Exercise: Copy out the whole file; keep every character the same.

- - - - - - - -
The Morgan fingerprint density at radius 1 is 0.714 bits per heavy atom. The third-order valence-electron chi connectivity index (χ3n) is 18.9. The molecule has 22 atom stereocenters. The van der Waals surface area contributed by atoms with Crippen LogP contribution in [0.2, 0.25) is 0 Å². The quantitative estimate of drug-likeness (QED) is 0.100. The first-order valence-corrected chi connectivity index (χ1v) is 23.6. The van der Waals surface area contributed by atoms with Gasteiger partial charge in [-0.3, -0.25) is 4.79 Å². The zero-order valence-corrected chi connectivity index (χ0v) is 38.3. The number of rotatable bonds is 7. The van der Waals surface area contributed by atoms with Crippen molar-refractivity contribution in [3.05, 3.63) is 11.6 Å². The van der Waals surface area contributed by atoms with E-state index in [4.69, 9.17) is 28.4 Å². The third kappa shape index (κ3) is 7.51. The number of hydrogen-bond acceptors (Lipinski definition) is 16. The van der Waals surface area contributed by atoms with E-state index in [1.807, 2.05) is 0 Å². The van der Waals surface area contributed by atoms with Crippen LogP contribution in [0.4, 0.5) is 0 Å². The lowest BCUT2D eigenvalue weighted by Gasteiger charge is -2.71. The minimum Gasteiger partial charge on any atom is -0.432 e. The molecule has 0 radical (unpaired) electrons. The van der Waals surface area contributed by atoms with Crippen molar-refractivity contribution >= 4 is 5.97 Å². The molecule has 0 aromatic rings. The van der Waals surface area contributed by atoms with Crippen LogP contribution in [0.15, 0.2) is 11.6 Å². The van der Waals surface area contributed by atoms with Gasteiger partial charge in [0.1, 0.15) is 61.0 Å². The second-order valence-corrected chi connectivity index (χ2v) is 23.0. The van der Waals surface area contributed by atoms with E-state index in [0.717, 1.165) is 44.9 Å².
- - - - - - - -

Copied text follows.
The Morgan fingerprint density at radius 1 is 0.714 bits per heavy atom. The third-order valence-electron chi connectivity index (χ3n) is 18.9. The molecule has 22 atom stereocenters. The van der Waals surface area contributed by atoms with Crippen LogP contribution in [0.2, 0.25) is 0 Å². The quantitative estimate of drug-likeness (QED) is 0.100. The first-order valence-corrected chi connectivity index (χ1v) is 23.6. The van der Waals surface area contributed by atoms with Gasteiger partial charge in [-0.3, -0.25) is 4.79 Å². The zero-order valence-corrected chi connectivity index (χ0v) is 38.3. The number of rotatable bonds is 7. The van der Waals surface area contributed by atoms with Crippen molar-refractivity contribution in [3.05, 3.63) is 11.6 Å². The van der Waals surface area contributed by atoms with E-state index in [4.69, 9.17) is 28.4 Å². The third kappa shape index (κ3) is 7.51. The number of hydrogen-bond acceptors (Lipinski definition) is 16. The van der Waals surface area contributed by atoms with E-state index in [1.807, 2.05) is 0 Å². The van der Waals surface area contributed by atoms with Crippen LogP contribution in [0.4, 0.5) is 0 Å². The lowest BCUT2D eigenvalue weighted by Gasteiger charge is -2.71. The minimum Gasteiger partial charge on any atom is -0.432 e. The molecule has 0 radical (unpaired) electrons. The van der Waals surface area contributed by atoms with Crippen molar-refractivity contribution >= 4 is 5.97 Å². The molecule has 0 aromatic rings. The van der Waals surface area contributed by atoms with Crippen LogP contribution in [0.15, 0.2) is 11.6 Å². The van der Waals surface area contributed by atoms with Gasteiger partial charge in [0.1, 0.15) is 61.0 Å². The second-order valence-corrected chi connectivity index (χ2v) is 23.0. The van der Waals surface area contributed by atoms with E-state index in [0.717, 1.165) is 44.9 Å².